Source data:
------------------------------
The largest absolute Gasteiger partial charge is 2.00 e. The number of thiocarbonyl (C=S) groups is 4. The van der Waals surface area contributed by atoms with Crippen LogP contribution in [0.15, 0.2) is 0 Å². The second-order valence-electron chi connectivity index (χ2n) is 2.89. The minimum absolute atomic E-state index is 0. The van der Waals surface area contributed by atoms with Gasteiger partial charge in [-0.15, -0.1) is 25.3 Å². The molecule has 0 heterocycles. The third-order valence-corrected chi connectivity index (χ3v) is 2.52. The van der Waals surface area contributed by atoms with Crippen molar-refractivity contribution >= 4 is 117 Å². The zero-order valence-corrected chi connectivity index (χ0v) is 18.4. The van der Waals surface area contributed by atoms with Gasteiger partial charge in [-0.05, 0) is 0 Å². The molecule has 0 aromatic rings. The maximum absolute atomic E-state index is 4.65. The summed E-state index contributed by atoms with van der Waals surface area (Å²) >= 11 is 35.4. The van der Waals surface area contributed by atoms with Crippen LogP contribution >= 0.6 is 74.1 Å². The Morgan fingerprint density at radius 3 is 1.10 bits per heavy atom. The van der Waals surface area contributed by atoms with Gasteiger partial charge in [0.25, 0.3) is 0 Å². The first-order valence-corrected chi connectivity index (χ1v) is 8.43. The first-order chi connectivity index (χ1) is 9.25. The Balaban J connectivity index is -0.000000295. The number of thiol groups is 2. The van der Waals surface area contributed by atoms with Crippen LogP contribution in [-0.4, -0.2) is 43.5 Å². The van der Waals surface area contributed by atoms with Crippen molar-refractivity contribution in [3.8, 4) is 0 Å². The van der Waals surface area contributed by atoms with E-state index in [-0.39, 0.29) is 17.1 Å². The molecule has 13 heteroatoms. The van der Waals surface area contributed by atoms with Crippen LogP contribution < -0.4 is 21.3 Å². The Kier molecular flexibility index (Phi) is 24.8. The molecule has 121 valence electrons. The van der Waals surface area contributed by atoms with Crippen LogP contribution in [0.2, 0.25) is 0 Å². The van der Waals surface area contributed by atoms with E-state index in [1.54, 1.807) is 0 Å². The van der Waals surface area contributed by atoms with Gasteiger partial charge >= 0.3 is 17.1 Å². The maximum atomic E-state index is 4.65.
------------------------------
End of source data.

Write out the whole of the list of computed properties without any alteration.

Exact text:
The largest absolute Gasteiger partial charge is 2.00 e. The number of thiocarbonyl (C=S) groups is 4. The van der Waals surface area contributed by atoms with Crippen LogP contribution in [0.15, 0.2) is 0 Å². The second-order valence-electron chi connectivity index (χ2n) is 2.89. The minimum absolute atomic E-state index is 0. The van der Waals surface area contributed by atoms with Gasteiger partial charge in [-0.15, -0.1) is 25.3 Å². The molecule has 0 heterocycles. The third-order valence-corrected chi connectivity index (χ3v) is 2.52. The van der Waals surface area contributed by atoms with Crippen molar-refractivity contribution >= 4 is 117 Å². The zero-order valence-corrected chi connectivity index (χ0v) is 18.4. The van der Waals surface area contributed by atoms with Gasteiger partial charge in [-0.05, 0) is 0 Å². The molecule has 0 aromatic rings. The maximum absolute atomic E-state index is 4.65. The summed E-state index contributed by atoms with van der Waals surface area (Å²) >= 11 is 35.4. The van der Waals surface area contributed by atoms with Crippen LogP contribution >= 0.6 is 74.1 Å². The Morgan fingerprint density at radius 3 is 1.10 bits per heavy atom. The van der Waals surface area contributed by atoms with Gasteiger partial charge in [0.25, 0.3) is 0 Å². The first-order valence-corrected chi connectivity index (χ1v) is 8.43. The first-order chi connectivity index (χ1) is 9.25. The Balaban J connectivity index is -0.000000295. The number of thiol groups is 2. The van der Waals surface area contributed by atoms with Crippen LogP contribution in [-0.4, -0.2) is 43.5 Å². The van der Waals surface area contributed by atoms with Crippen molar-refractivity contribution in [3.8, 4) is 0 Å². The van der Waals surface area contributed by atoms with E-state index in [-0.39, 0.29) is 17.1 Å². The molecule has 13 heteroatoms. The van der Waals surface area contributed by atoms with Crippen LogP contribution < -0.4 is 21.3 Å². The Kier molecular flexibility index (Phi) is 24.8. The molecule has 121 valence electrons. The van der Waals surface area contributed by atoms with Crippen LogP contribution in [0.2, 0.25) is 0 Å². The van der Waals surface area contributed by atoms with E-state index in [1.54, 1.807) is 0 Å². The van der Waals surface area contributed by atoms with Gasteiger partial charge >= 0.3 is 17.1 Å². The maximum atomic E-state index is 4.65.